Nor do these Tea Partiers represent a new trend. The Coolidge cult is now going on 30 years. Ronald Reagan can be said to have launched it back in 1981 when, upon entering the White House, he removed Harry Truman’s portrait from the wall and hung up Coolidge’s. Reagan also hosted at the White House an obscure (now deceased) historian named Thomas Silver. Silver’s magnum opus, Coolidge and the Historians, labored to show how mainstream scholars—who had generally depicted Coolidge as an undistinguished chief executive smiling upon the prosperity of the 1920s, indifferent to the economic problems rumbling beneath the surface that erupted in the Great Depression—had gotten Cal’s legacy all wrong. At the time, this Coolidge boomlet on the right was evident to astute observers. On July 4, 1981—Coolidge’s birthday—the historian Alan Brinkley published in the New York Times an op-ed piece titled “Calvin Reagan,” demonstrating that it was Coolidge to whom Reagan turned as his “political patron saint.”

Like Reagan, Coolidge believed in small government, cutting taxes, deregulation, public piety, and the principle that for government to assist business would benefit the economy as a whole. Like Reagan, he held that government should regulate lightly, trusting in the civic-mindedness of business leaders and expecting that productivity and prosperity would shower their bounty on everyone. Even Reagan’s firing of the air-traffic controllers in 1981—an assertion that the executive could decide when the public interest did or didn’t need to take precedence workers’ rights—drew inspiration from Coolidge’s decision as governor of Massachusetts in 1919 to fire striking police officers.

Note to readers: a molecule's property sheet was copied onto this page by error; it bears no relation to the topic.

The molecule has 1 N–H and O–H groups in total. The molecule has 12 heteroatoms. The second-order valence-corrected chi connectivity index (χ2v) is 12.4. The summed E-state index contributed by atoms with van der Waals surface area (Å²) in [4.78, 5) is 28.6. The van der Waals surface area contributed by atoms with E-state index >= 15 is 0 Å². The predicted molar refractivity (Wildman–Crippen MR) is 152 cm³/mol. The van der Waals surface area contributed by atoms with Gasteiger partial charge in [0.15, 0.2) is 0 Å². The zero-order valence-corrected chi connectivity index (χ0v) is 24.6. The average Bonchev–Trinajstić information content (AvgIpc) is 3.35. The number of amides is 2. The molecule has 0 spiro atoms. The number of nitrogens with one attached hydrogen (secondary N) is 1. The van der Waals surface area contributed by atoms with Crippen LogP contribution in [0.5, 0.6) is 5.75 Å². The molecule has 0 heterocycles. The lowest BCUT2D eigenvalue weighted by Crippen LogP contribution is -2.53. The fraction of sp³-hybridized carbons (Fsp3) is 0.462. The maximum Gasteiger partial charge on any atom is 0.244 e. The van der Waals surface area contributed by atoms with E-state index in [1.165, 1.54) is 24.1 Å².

Reagan’s admiration for Coolidge trickled down to the G.O.P. establishment. The consultant Roger Stone, last seen taking credit for Eliot Spitzer’s downfall amid his prostitution scandal, used to hold July 4 birthday parties in Coolidge’s honor. Robert Novak called Coolidge his second favorite president—following Reagan. The period even had its own pro-Coolidge revisionist biography, Robert Sobel’s Coolidge: An American Enigma.